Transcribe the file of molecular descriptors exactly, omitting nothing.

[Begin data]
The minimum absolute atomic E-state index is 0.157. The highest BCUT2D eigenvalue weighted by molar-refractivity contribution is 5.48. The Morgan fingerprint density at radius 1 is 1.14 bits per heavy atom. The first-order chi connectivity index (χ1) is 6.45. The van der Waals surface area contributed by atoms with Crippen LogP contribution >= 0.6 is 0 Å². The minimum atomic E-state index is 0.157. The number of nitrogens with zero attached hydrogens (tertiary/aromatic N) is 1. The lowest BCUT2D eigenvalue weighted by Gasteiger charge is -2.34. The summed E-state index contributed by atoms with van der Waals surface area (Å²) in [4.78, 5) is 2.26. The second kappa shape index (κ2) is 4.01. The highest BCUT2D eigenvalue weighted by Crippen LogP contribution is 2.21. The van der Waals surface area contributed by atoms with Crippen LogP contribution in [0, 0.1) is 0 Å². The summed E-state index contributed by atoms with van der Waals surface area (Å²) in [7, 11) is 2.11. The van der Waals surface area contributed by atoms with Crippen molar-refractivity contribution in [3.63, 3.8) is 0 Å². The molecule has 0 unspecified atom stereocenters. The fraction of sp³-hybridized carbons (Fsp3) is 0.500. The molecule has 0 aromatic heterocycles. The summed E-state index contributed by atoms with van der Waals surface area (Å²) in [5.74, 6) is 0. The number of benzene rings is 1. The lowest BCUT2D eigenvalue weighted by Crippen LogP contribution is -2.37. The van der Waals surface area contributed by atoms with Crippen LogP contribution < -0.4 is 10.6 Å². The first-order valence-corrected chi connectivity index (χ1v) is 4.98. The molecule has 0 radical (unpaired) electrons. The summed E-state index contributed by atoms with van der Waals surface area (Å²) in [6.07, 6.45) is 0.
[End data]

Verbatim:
The minimum absolute atomic E-state index is 0.157. The highest BCUT2D eigenvalue weighted by molar-refractivity contribution is 5.48. The Morgan fingerprint density at radius 1 is 1.14 bits per heavy atom. The first-order chi connectivity index (χ1) is 6.45. The van der Waals surface area contributed by atoms with Crippen LogP contribution >= 0.6 is 0 Å². The minimum atomic E-state index is 0.157. The number of nitrogens with zero attached hydrogens (tertiary/aromatic N) is 1. The lowest BCUT2D eigenvalue weighted by Gasteiger charge is -2.34. The summed E-state index contributed by atoms with van der Waals surface area (Å²) in [4.78, 5) is 2.26. The second kappa shape index (κ2) is 4.01. The highest BCUT2D eigenvalue weighted by Crippen LogP contribution is 2.21. The van der Waals surface area contributed by atoms with Crippen LogP contribution in [0, 0.1) is 0 Å². The summed E-state index contributed by atoms with van der Waals surface area (Å²) in [7, 11) is 2.11. The van der Waals surface area contributed by atoms with Crippen molar-refractivity contribution in [3.63, 3.8) is 0 Å². The molecule has 0 unspecified atom stereocenters. The fraction of sp³-hybridized carbons (Fsp3) is 0.500. The molecule has 0 aromatic heterocycles. The summed E-state index contributed by atoms with van der Waals surface area (Å²) in [5.74, 6) is 0. The number of benzene rings is 1. The lowest BCUT2D eigenvalue weighted by Crippen LogP contribution is -2.37. The van der Waals surface area contributed by atoms with Crippen LogP contribution < -0.4 is 10.6 Å². The first-order valence-corrected chi connectivity index (χ1v) is 4.98. The molecule has 0 radical (unpaired) electrons. The summed E-state index contributed by atoms with van der Waals surface area (Å²) in [6.07, 6.45) is 0.